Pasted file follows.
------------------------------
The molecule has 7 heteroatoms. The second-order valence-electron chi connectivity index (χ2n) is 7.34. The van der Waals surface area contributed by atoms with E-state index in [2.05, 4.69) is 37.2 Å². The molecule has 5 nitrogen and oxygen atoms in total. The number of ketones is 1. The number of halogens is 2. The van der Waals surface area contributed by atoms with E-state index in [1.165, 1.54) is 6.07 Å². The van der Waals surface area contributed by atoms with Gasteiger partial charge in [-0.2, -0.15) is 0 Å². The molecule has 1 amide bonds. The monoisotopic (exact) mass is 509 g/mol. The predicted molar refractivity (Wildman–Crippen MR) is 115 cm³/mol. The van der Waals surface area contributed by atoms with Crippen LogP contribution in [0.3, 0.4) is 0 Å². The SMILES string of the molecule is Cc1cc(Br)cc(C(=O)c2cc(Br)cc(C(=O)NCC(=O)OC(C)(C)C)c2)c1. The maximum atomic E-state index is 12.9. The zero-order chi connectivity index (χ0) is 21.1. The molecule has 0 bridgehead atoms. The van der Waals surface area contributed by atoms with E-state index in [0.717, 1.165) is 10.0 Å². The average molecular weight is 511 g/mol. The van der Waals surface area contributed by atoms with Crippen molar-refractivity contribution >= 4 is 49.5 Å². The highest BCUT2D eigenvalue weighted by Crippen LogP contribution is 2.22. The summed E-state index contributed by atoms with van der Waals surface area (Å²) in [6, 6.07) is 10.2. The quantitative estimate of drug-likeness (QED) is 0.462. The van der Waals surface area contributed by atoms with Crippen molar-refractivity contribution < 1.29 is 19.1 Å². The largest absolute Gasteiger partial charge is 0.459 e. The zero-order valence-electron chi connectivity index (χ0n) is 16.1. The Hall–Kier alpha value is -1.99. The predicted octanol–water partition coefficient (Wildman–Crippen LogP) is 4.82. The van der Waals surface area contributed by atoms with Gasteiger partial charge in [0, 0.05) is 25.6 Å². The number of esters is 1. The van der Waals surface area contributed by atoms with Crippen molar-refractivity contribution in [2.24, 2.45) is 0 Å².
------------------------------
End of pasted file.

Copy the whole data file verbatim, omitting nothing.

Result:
The molecule has 7 heteroatoms. The second-order valence-electron chi connectivity index (χ2n) is 7.34. The van der Waals surface area contributed by atoms with E-state index in [2.05, 4.69) is 37.2 Å². The molecule has 5 nitrogen and oxygen atoms in total. The number of ketones is 1. The number of halogens is 2. The van der Waals surface area contributed by atoms with E-state index in [1.165, 1.54) is 6.07 Å². The van der Waals surface area contributed by atoms with Gasteiger partial charge in [-0.2, -0.15) is 0 Å². The molecule has 1 amide bonds. The monoisotopic (exact) mass is 509 g/mol. The predicted molar refractivity (Wildman–Crippen MR) is 115 cm³/mol. The van der Waals surface area contributed by atoms with Crippen LogP contribution in [0.3, 0.4) is 0 Å². The SMILES string of the molecule is Cc1cc(Br)cc(C(=O)c2cc(Br)cc(C(=O)NCC(=O)OC(C)(C)C)c2)c1. The maximum atomic E-state index is 12.9. The zero-order chi connectivity index (χ0) is 21.1. The molecule has 0 bridgehead atoms. The van der Waals surface area contributed by atoms with E-state index in [0.717, 1.165) is 10.0 Å². The average molecular weight is 511 g/mol. The van der Waals surface area contributed by atoms with Crippen molar-refractivity contribution >= 4 is 49.5 Å². The highest BCUT2D eigenvalue weighted by Crippen LogP contribution is 2.22. The summed E-state index contributed by atoms with van der Waals surface area (Å²) in [6, 6.07) is 10.2. The quantitative estimate of drug-likeness (QED) is 0.462. The van der Waals surface area contributed by atoms with Crippen molar-refractivity contribution < 1.29 is 19.1 Å². The largest absolute Gasteiger partial charge is 0.459 e. The zero-order valence-electron chi connectivity index (χ0n) is 16.1. The Hall–Kier alpha value is -1.99. The predicted octanol–water partition coefficient (Wildman–Crippen LogP) is 4.82. The van der Waals surface area contributed by atoms with Gasteiger partial charge in [0, 0.05) is 25.6 Å². The number of esters is 1. The van der Waals surface area contributed by atoms with Crippen molar-refractivity contribution in [2.24, 2.45) is 0 Å².